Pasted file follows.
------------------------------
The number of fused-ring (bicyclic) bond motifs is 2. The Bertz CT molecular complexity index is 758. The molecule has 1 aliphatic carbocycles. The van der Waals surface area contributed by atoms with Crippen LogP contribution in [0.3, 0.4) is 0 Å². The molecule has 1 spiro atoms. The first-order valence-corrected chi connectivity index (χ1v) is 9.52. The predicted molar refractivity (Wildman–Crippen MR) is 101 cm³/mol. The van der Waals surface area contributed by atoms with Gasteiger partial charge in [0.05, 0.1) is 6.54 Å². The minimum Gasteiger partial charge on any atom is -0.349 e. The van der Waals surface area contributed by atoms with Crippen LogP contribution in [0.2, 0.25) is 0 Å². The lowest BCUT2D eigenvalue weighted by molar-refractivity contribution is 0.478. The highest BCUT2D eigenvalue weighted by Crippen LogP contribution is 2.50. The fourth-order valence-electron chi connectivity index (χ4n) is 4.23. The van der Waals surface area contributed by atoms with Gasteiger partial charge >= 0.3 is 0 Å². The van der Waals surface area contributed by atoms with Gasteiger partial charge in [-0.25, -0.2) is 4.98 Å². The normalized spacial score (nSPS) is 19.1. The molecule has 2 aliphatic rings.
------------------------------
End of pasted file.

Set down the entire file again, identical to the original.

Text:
The number of fused-ring (bicyclic) bond motifs is 2. The Bertz CT molecular complexity index is 758. The molecule has 1 aliphatic carbocycles. The van der Waals surface area contributed by atoms with Crippen LogP contribution in [0.3, 0.4) is 0 Å². The molecule has 1 spiro atoms. The first-order valence-corrected chi connectivity index (χ1v) is 9.52. The predicted molar refractivity (Wildman–Crippen MR) is 101 cm³/mol. The van der Waals surface area contributed by atoms with Gasteiger partial charge in [0.05, 0.1) is 6.54 Å². The minimum Gasteiger partial charge on any atom is -0.349 e. The van der Waals surface area contributed by atoms with Crippen LogP contribution in [0.2, 0.25) is 0 Å². The lowest BCUT2D eigenvalue weighted by molar-refractivity contribution is 0.478. The highest BCUT2D eigenvalue weighted by Crippen LogP contribution is 2.50. The fourth-order valence-electron chi connectivity index (χ4n) is 4.23. The van der Waals surface area contributed by atoms with Gasteiger partial charge >= 0.3 is 0 Å². The van der Waals surface area contributed by atoms with Gasteiger partial charge in [-0.25, -0.2) is 4.98 Å². The normalized spacial score (nSPS) is 19.1. The molecule has 2 aliphatic rings.